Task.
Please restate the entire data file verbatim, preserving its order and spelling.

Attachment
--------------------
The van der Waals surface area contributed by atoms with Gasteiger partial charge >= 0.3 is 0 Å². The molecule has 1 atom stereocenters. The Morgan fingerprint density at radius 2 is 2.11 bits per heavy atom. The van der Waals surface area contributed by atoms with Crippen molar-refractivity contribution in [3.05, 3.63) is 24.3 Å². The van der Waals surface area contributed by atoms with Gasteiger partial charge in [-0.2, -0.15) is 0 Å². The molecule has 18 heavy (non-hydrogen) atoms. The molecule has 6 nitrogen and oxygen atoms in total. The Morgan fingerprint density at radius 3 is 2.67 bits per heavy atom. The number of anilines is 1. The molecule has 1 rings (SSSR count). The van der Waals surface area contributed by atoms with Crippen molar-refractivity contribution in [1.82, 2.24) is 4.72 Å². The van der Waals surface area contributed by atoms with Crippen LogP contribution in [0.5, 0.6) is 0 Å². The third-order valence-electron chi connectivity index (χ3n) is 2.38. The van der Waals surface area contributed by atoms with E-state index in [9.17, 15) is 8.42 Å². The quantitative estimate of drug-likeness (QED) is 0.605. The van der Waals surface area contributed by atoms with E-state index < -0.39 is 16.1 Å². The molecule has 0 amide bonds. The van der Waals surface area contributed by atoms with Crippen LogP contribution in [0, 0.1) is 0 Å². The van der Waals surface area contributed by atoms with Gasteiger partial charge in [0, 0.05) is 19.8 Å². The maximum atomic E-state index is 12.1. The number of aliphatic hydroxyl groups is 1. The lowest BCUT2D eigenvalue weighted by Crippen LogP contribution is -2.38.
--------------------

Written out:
The van der Waals surface area contributed by atoms with Gasteiger partial charge >= 0.3 is 0 Å². The molecule has 1 atom stereocenters. The Morgan fingerprint density at radius 2 is 2.11 bits per heavy atom. The van der Waals surface area contributed by atoms with Crippen molar-refractivity contribution in [3.05, 3.63) is 24.3 Å². The van der Waals surface area contributed by atoms with Gasteiger partial charge in [-0.2, -0.15) is 0 Å². The molecule has 18 heavy (non-hydrogen) atoms. The molecule has 6 nitrogen and oxygen atoms in total. The Morgan fingerprint density at radius 3 is 2.67 bits per heavy atom. The number of anilines is 1. The molecule has 1 rings (SSSR count). The van der Waals surface area contributed by atoms with Crippen molar-refractivity contribution in [1.82, 2.24) is 4.72 Å². The van der Waals surface area contributed by atoms with Crippen LogP contribution in [0.5, 0.6) is 0 Å². The third-order valence-electron chi connectivity index (χ3n) is 2.38. The van der Waals surface area contributed by atoms with E-state index in [9.17, 15) is 8.42 Å². The quantitative estimate of drug-likeness (QED) is 0.605. The van der Waals surface area contributed by atoms with E-state index < -0.39 is 16.1 Å². The molecule has 0 amide bonds. The van der Waals surface area contributed by atoms with Crippen LogP contribution in [0, 0.1) is 0 Å². The van der Waals surface area contributed by atoms with Gasteiger partial charge in [0, 0.05) is 19.8 Å². The maximum atomic E-state index is 12.1. The number of aliphatic hydroxyl groups is 1. The lowest BCUT2D eigenvalue weighted by Crippen LogP contribution is -2.38.